Wednesday, November 30, 2005

Just Getting Started

There are numerous problems that we as Americans face. I'm a 34 yr old native New Orleanian, now living with my wife and soon to be one year old in suburban Miami Florida. The purpose of this blog is not only to keep my family posted on our doings, but also to keep any others interested in urban planning, politics, or New Orleans involved in the national discussions that are currently going on in cyberspace.

As I sit here at my laptop, in a comfortable space, my thoughts continuously return to New Orleans. On a daily basis, I read parts of the Times Picayune,, and respond emotionally with either hope or anxiety, and sometimes both. Thankfully, my parents had relatively little damage to their home, and I only distantly knew of a fatality. That is not to say I've not been affected by this event. While the nation as a whole has been altered at least temporarily by this event, Our family, my wife's family is also from New Orleans, New Orleanian expatriates, those who left years before Katrina, were altered significantly, as well.

No matter where you are from, whereever you grow up is home. New Orleanians are no different in that. However, for those who spent significant time in and around the Crescent City, New Orleanians, are some of the most entrenched people in modern America. My mother, for example, has been a resident of metro New Orleans for over 40 years, and yet there are groups of people that still would not consider her a native.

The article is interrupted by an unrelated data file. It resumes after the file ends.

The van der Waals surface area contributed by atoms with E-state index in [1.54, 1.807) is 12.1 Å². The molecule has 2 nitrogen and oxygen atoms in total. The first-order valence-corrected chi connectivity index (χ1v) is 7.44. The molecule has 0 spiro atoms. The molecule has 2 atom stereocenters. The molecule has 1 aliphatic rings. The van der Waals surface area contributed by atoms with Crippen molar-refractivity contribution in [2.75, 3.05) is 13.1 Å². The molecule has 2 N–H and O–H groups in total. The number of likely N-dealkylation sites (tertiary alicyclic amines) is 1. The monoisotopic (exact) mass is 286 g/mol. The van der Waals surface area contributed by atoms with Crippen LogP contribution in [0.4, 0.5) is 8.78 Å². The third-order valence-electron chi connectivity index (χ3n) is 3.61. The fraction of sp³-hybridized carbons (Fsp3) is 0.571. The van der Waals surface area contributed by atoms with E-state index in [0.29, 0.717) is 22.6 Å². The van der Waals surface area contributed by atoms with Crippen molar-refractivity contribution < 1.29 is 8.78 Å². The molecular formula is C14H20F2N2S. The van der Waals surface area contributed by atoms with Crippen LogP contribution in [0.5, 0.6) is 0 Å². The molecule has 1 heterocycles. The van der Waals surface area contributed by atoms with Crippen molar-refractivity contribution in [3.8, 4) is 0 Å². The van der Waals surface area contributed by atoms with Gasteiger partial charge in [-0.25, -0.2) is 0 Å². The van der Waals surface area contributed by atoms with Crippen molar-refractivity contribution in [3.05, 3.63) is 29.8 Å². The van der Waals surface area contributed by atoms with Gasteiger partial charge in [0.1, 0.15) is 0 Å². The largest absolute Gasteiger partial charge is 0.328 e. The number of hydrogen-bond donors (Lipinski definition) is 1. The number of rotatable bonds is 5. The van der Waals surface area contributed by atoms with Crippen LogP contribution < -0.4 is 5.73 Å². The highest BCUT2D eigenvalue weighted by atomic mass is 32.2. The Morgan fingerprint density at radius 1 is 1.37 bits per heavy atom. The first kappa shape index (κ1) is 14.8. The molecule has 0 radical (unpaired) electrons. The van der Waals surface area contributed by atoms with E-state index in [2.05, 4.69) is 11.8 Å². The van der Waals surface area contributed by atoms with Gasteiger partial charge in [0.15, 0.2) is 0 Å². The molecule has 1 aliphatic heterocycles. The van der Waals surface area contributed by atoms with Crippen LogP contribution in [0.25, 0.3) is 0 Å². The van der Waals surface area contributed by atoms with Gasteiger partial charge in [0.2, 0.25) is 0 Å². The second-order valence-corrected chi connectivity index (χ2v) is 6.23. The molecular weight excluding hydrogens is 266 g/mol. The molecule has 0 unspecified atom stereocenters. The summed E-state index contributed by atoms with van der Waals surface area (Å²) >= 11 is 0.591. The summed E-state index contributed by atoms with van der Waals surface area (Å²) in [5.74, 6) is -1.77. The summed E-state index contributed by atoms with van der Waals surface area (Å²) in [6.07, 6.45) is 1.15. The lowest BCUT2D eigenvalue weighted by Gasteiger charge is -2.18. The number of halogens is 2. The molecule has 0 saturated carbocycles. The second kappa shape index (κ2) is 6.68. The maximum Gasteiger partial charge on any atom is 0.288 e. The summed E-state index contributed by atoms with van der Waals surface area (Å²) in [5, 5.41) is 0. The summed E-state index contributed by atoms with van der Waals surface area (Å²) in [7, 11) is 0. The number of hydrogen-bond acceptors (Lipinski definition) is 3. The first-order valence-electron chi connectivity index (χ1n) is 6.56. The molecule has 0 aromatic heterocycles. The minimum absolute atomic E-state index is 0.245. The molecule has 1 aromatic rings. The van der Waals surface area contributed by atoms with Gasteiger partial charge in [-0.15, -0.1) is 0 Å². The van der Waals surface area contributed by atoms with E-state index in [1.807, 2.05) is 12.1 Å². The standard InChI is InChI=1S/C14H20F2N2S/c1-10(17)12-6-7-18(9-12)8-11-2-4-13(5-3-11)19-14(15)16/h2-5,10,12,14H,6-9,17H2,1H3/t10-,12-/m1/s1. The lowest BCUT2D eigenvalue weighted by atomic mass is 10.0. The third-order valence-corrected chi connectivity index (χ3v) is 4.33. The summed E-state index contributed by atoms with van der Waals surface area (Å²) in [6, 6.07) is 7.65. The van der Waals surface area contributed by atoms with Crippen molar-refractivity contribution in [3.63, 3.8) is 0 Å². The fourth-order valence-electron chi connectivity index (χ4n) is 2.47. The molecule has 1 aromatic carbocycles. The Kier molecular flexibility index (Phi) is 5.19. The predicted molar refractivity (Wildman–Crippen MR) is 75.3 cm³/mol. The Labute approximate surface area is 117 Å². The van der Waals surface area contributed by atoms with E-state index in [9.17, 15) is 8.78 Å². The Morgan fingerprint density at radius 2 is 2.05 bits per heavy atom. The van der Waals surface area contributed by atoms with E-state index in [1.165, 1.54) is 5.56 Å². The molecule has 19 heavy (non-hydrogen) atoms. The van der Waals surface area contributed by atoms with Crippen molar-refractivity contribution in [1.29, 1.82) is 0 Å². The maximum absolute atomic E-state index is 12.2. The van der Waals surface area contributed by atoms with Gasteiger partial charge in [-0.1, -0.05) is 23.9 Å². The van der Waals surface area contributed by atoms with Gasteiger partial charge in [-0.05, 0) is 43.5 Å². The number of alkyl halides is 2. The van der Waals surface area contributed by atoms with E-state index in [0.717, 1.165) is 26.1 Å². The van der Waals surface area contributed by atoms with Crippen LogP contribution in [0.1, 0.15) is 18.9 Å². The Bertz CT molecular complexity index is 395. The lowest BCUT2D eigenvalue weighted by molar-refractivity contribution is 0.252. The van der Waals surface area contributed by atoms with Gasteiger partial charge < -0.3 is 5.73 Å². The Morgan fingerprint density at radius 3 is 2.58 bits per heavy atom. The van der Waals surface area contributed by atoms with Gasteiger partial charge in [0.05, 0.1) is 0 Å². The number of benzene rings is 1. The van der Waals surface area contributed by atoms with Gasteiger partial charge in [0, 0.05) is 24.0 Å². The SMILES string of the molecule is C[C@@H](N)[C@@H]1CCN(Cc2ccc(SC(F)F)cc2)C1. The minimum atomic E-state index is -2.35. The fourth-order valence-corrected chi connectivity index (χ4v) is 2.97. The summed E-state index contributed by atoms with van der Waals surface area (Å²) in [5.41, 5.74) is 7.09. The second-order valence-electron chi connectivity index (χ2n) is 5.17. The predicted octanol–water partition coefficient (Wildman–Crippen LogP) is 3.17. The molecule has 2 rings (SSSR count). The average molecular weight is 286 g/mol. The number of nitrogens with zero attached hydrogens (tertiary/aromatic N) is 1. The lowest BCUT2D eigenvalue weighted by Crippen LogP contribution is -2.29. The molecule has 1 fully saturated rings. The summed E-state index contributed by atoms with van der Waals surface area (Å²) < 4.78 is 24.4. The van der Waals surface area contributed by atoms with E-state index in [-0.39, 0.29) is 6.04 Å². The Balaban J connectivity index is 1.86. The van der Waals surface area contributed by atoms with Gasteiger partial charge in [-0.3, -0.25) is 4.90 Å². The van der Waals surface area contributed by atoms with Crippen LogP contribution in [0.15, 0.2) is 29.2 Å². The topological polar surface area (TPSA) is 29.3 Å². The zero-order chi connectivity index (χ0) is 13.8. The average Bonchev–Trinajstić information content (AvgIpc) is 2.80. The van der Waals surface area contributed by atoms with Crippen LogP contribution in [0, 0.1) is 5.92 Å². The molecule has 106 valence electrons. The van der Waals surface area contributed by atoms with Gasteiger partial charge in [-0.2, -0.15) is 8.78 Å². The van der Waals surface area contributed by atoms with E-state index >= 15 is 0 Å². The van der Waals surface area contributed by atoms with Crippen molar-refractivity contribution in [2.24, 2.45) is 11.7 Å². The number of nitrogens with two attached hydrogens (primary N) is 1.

When people ask you where you went to school in New Orleans, they are not talking about college, but high school. My parents’ generation was able to run into people they knew, at restaurants, on a weekly basis, some they had not seen since high school. This will change, from here on. In most of America, and I've lived in the Southwest, Midatlanic, and now South Florida, there is much more mobility among the population. Yes, there are many people in all of these places that are born and raised in the town in which they reside for their lifetimes, but I believe the number of lifelong residents in and around New Orleans is higher than in most other areas.

That creates continuity to the culture of the area, yes, but it also slows the rate of change to the area. I look forward to the possible WiFi network that was announced for Greater New Orleans, but at what cost. Will my daughter, Cassandra, be able to enjoy the city that both my wife, Elizabeth, and I grew to love? She will definitely visit something, because there will be some version of the city rebuilt. I truly hope that it will be a city including not only Commanders Palace, and T-Shirt shops that draw the tourists, but also Morning Call and Snug Harbor, that draw the rest of us.....

That is it for now


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